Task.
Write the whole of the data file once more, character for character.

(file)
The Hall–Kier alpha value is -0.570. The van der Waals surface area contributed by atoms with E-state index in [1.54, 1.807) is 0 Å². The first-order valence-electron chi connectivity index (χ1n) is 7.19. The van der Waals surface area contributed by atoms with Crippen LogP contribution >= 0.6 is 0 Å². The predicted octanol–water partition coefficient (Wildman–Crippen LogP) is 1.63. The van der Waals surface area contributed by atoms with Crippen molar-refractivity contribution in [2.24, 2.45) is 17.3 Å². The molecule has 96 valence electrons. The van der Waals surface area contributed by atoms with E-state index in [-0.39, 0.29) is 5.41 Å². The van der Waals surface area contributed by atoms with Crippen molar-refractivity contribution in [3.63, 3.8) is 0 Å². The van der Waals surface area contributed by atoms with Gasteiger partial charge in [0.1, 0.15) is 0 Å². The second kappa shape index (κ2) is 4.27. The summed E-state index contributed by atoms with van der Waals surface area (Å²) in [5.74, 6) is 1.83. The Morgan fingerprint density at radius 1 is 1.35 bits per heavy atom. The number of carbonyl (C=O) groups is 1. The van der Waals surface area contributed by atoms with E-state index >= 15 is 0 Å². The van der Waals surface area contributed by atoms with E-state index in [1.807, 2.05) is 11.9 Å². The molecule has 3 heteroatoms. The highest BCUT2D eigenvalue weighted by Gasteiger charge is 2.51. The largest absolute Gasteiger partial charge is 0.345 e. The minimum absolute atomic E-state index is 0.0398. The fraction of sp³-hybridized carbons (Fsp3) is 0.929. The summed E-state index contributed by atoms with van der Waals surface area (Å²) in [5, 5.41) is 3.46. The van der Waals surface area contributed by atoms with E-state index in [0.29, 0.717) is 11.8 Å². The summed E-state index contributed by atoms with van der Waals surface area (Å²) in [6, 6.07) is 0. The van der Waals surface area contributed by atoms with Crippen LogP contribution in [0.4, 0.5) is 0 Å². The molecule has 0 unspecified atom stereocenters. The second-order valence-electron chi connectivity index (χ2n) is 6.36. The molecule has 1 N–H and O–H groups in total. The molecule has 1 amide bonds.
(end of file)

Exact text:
The Hall–Kier alpha value is -0.570. The van der Waals surface area contributed by atoms with E-state index in [1.54, 1.807) is 0 Å². The first-order valence-electron chi connectivity index (χ1n) is 7.19. The van der Waals surface area contributed by atoms with Crippen LogP contribution >= 0.6 is 0 Å². The predicted octanol–water partition coefficient (Wildman–Crippen LogP) is 1.63. The van der Waals surface area contributed by atoms with Crippen molar-refractivity contribution in [2.24, 2.45) is 17.3 Å². The molecule has 96 valence electrons. The van der Waals surface area contributed by atoms with E-state index in [-0.39, 0.29) is 5.41 Å². The van der Waals surface area contributed by atoms with Crippen molar-refractivity contribution in [3.63, 3.8) is 0 Å². The van der Waals surface area contributed by atoms with Gasteiger partial charge in [0.1, 0.15) is 0 Å². The second kappa shape index (κ2) is 4.27. The summed E-state index contributed by atoms with van der Waals surface area (Å²) in [5.74, 6) is 1.83. The Morgan fingerprint density at radius 1 is 1.35 bits per heavy atom. The number of carbonyl (C=O) groups is 1. The van der Waals surface area contributed by atoms with E-state index >= 15 is 0 Å². The van der Waals surface area contributed by atoms with E-state index in [1.807, 2.05) is 11.9 Å². The molecule has 3 heteroatoms. The highest BCUT2D eigenvalue weighted by Gasteiger charge is 2.51. The largest absolute Gasteiger partial charge is 0.345 e. The minimum absolute atomic E-state index is 0.0398. The fraction of sp³-hybridized carbons (Fsp3) is 0.929. The summed E-state index contributed by atoms with van der Waals surface area (Å²) in [5, 5.41) is 3.46. The van der Waals surface area contributed by atoms with E-state index in [0.29, 0.717) is 11.8 Å². The summed E-state index contributed by atoms with van der Waals surface area (Å²) in [6, 6.07) is 0. The van der Waals surface area contributed by atoms with Crippen LogP contribution in [0.4, 0.5) is 0 Å². The molecule has 0 unspecified atom stereocenters. The second-order valence-electron chi connectivity index (χ2n) is 6.36. The molecule has 1 N–H and O–H groups in total. The molecule has 1 amide bonds.